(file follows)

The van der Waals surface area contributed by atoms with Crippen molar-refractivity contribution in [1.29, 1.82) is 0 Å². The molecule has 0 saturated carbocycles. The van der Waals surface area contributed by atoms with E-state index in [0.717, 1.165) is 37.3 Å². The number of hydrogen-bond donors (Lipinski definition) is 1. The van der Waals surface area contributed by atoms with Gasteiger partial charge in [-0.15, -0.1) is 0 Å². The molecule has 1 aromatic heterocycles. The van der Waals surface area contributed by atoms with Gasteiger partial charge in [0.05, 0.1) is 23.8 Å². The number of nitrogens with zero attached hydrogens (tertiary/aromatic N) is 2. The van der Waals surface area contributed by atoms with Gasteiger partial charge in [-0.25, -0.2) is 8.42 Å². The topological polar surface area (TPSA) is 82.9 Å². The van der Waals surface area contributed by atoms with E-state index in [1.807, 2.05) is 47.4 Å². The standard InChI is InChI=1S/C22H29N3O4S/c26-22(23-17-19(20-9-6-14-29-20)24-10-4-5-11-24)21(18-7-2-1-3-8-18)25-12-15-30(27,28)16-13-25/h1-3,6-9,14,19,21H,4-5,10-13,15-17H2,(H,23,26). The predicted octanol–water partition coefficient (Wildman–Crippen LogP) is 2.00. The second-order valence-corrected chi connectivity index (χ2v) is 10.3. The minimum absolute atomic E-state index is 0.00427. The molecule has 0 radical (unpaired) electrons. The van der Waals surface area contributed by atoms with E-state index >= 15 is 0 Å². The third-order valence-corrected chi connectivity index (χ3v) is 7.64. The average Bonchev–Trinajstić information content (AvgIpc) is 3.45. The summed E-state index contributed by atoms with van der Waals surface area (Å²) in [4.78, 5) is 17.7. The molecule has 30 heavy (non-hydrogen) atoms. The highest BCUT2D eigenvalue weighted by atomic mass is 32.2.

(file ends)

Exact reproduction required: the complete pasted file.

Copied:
The van der Waals surface area contributed by atoms with Crippen molar-refractivity contribution in [1.29, 1.82) is 0 Å². The molecule has 0 saturated carbocycles. The van der Waals surface area contributed by atoms with E-state index in [0.717, 1.165) is 37.3 Å². The number of hydrogen-bond donors (Lipinski definition) is 1. The van der Waals surface area contributed by atoms with Gasteiger partial charge in [-0.15, -0.1) is 0 Å². The molecule has 1 aromatic heterocycles. The van der Waals surface area contributed by atoms with Gasteiger partial charge in [0.05, 0.1) is 23.8 Å². The number of nitrogens with zero attached hydrogens (tertiary/aromatic N) is 2. The van der Waals surface area contributed by atoms with Gasteiger partial charge in [-0.25, -0.2) is 8.42 Å². The topological polar surface area (TPSA) is 82.9 Å². The van der Waals surface area contributed by atoms with E-state index in [1.807, 2.05) is 47.4 Å². The standard InChI is InChI=1S/C22H29N3O4S/c26-22(23-17-19(20-9-6-14-29-20)24-10-4-5-11-24)21(18-7-2-1-3-8-18)25-12-15-30(27,28)16-13-25/h1-3,6-9,14,19,21H,4-5,10-13,15-17H2,(H,23,26). The predicted octanol–water partition coefficient (Wildman–Crippen LogP) is 2.00. The second-order valence-corrected chi connectivity index (χ2v) is 10.3. The minimum absolute atomic E-state index is 0.00427. The molecule has 0 radical (unpaired) electrons. The van der Waals surface area contributed by atoms with E-state index >= 15 is 0 Å². The third-order valence-corrected chi connectivity index (χ3v) is 7.64. The average Bonchev–Trinajstić information content (AvgIpc) is 3.45. The summed E-state index contributed by atoms with van der Waals surface area (Å²) in [4.78, 5) is 17.7. The molecule has 30 heavy (non-hydrogen) atoms. The highest BCUT2D eigenvalue weighted by atomic mass is 32.2.